The DVD, I can't forget the DVD. We watch the DVD lesson after reading and working through a lesson's workbook material. It seems to work better for us that way. We fill in any gaps that were missed while reading, and then we don't worry about finding the page that the speaker is talking about. This video could be updated regarding some of the cultural references, but on the whole, the graphics are helpful, the speaker knowledgeable, and we have no issues.

What else to say, hmm...well, LOVE! I'm planning ahead for our next school year, and Traditional Logic II is on the schedule. You'll find a link for that course, and others, below. Think about adding Memoria Press to your home school. Visit their website for more information.

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Our Crew members reviewed other products from Memoria Press . Check them out!

New American Cursive 1

New American Cursive 2 (Scripture)

New American Cursive 2 (Famous Americans)

New American Cursive 3 (Famous Quotes)

Traditional Logic II Complete Set

Classical Composition I: Fable Set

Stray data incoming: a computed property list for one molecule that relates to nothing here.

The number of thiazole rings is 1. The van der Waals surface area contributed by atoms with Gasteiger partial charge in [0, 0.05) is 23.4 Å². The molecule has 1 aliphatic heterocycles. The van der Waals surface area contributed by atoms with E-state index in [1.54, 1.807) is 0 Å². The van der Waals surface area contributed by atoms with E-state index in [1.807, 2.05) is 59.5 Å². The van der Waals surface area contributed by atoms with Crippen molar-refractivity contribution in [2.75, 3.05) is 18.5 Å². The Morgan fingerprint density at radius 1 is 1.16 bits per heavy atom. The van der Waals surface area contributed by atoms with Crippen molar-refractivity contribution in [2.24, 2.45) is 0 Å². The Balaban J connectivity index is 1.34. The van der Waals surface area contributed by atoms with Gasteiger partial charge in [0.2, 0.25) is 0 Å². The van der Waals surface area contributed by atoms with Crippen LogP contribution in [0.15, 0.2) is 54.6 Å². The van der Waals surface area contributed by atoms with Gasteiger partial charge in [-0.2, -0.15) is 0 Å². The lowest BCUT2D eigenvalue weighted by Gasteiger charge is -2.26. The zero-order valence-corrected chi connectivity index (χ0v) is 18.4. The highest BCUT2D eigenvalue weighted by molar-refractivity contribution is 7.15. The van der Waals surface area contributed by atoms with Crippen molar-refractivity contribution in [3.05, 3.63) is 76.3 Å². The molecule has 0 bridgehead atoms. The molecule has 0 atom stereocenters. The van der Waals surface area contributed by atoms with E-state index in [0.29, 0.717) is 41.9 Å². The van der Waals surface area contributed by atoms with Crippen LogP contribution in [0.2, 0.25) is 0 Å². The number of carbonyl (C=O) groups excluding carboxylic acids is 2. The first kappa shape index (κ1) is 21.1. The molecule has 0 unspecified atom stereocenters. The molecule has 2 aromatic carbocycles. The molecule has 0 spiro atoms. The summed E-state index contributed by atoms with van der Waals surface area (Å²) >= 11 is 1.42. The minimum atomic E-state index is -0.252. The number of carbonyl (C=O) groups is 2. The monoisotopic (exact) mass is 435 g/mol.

Classical Composition II: Narrative Set

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New American Cursive & Traditional Logic {Memoria Press Reviews}

Wednesday, June 6, 2018

The Critical Thinking Co. - Vocabulary Riddles Book 1 - A Crew Review

Hello, hello! I'm looking for a few kindred spirits to kibitz with me in a klatch. I don't want to be the cause of any kerfuffle, or sound juvenile, rather, I merely hope to inspire a bit of jollity. I don't want to alienate you, or cause you consternation, and I hope that my chatter won't befuddle you, as you wrestle with my jargon. Are you with me? No,  I haven't lost my mind, lol, I'm just trying out a few of the colorful vocabulary words that the girls and I have picked up from  Vocabulary Riddles Book 1  that we received from The Critical Thinking Co. to review.

If you thought that learning the alphabet was only for the preschoolers, you were mistaken! Vocabulary Riddles Book 1 - A-Z Catastrophes brings a lighthearted tone to the task of teaching more challenging vocabulary words for grades 4-8. This book couldn't have arrived at a better time. We were beginning to wrap up the school year for my 7th and 8th graders. This proved to be the perfect blend of learning and fun, a refreshing enhancement to our last bit of studies for the year. If you had asked my daughters how they felt about beginning a new vocabulary review at that point, they may not have responded with much enthusiasm. After quickly flipping through the pages, the lighthearted whimsy of this book won them over.